Agency and Structure: The Case of Radio
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I have argued that the most adequate synthesis of ideas we could use to understand creativity may be found in the systems model of creativity initially proposed by Mihaly Csikszentmihalyi. I have also argued that this model is similar in many ways to the ideas on cultural production developed by Pierre Bourdieu. While they are certainly not identical, both of these views appear to displace the notion of the individual being at the centre of creativity and cultural production but at the same time recognise the individual agent’s ability to make choices out of a set of structures that bound their actions. To my mind they are both attempts to redress the questions raised by the supposed antipathy of structure and agency that tend to exist in subjectivist or objectivist accounts relevant to this topic. That is, this reconceptualised way of seeing creativity and cultural production denies that individuals can’t help but act in the ways they’ve been predetermined to do. Nor does it accept that individuals are absolutely free to make their own creative decisions regardless of the structures, discourses and so on that surround them. This resolution of the actions of both agency and structure can be highlighted when we look at an actual case in operation.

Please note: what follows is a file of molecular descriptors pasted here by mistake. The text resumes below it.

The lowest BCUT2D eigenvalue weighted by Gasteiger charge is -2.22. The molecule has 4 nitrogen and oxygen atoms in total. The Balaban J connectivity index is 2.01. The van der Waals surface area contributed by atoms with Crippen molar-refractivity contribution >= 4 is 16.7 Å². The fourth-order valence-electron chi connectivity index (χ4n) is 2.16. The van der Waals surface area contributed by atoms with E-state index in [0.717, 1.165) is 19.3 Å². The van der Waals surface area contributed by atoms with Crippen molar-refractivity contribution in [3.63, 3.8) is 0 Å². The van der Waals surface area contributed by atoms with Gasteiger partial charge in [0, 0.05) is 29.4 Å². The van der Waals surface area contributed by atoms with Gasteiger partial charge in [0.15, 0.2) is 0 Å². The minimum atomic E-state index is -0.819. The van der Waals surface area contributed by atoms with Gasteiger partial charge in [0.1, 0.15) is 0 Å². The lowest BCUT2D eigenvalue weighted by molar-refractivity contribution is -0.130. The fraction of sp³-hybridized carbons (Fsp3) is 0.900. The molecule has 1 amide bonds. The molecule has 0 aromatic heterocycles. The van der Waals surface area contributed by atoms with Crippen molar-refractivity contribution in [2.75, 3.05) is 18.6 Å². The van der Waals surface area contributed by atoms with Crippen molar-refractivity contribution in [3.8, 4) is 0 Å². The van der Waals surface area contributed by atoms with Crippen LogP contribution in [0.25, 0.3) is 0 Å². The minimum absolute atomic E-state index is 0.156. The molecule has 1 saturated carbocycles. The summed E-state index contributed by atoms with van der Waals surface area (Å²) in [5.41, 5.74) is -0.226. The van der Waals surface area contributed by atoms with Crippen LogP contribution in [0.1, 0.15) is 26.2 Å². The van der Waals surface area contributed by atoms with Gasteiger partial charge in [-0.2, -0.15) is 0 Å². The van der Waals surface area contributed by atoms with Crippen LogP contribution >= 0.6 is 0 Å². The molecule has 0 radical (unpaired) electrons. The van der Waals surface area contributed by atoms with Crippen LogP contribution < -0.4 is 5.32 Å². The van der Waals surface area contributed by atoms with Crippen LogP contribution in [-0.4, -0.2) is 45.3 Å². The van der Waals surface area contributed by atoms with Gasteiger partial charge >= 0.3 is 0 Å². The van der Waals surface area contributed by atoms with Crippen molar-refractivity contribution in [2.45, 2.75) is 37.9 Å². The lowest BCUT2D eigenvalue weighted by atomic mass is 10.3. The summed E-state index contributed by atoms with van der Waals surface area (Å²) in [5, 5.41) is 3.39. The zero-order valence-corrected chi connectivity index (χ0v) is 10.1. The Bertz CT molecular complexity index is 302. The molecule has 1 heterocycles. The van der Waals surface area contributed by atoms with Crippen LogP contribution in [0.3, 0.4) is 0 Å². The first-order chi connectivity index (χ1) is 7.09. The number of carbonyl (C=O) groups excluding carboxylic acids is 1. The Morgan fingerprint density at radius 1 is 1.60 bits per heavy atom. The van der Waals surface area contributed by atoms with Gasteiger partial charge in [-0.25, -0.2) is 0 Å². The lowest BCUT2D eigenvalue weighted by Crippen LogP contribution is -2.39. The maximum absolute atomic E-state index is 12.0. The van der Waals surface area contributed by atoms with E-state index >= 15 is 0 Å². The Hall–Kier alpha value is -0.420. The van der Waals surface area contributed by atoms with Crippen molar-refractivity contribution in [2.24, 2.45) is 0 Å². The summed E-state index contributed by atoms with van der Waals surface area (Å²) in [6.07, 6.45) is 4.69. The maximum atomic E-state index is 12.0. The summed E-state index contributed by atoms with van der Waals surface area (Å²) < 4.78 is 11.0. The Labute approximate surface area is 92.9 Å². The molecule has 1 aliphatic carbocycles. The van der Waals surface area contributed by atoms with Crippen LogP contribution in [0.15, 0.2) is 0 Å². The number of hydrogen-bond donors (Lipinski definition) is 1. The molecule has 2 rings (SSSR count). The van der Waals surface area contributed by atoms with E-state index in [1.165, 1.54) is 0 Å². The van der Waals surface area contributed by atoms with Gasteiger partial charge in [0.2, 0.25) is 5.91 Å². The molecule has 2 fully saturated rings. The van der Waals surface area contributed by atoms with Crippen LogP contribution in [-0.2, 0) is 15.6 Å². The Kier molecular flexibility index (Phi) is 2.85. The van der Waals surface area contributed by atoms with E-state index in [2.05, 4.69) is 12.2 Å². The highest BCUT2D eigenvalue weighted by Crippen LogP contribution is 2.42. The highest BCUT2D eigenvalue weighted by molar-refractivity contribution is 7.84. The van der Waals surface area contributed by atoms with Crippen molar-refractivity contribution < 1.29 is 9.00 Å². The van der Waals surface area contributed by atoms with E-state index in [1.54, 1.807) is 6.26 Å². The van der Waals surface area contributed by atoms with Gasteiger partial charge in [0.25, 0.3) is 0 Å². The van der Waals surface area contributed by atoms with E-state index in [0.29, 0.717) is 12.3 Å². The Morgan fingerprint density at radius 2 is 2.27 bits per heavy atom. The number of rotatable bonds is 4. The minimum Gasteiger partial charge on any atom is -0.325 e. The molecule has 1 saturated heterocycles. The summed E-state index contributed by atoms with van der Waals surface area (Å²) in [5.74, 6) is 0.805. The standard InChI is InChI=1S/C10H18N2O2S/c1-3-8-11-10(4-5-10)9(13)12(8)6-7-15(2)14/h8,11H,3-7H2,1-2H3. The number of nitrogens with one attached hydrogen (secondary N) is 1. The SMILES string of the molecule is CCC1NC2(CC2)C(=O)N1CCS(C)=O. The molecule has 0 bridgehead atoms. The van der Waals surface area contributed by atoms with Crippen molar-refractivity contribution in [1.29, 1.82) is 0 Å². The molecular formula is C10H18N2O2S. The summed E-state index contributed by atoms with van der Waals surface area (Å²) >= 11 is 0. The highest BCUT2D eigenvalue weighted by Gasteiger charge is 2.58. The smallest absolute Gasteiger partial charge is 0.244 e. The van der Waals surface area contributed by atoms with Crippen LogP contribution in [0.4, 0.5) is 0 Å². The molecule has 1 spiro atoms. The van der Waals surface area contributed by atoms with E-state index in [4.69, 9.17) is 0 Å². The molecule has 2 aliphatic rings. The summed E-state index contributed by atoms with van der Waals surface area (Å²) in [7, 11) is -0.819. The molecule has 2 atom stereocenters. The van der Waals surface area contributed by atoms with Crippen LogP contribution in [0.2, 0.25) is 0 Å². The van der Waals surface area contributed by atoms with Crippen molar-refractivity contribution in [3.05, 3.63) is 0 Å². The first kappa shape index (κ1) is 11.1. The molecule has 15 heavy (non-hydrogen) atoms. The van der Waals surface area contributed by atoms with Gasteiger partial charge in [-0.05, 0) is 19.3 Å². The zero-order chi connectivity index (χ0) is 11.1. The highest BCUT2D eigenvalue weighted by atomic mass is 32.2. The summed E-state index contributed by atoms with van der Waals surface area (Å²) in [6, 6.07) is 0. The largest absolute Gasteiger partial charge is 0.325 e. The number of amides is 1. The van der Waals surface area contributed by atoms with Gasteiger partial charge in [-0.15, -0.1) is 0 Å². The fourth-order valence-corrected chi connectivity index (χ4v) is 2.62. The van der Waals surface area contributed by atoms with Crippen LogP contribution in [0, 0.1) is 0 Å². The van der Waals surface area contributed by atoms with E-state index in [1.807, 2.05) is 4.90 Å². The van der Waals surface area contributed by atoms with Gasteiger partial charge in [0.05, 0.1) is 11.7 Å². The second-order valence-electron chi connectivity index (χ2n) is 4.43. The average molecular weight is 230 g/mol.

KeywordsCultural Production Successive Government Liberal Government Incumbent Government British Broadcasting Corporation
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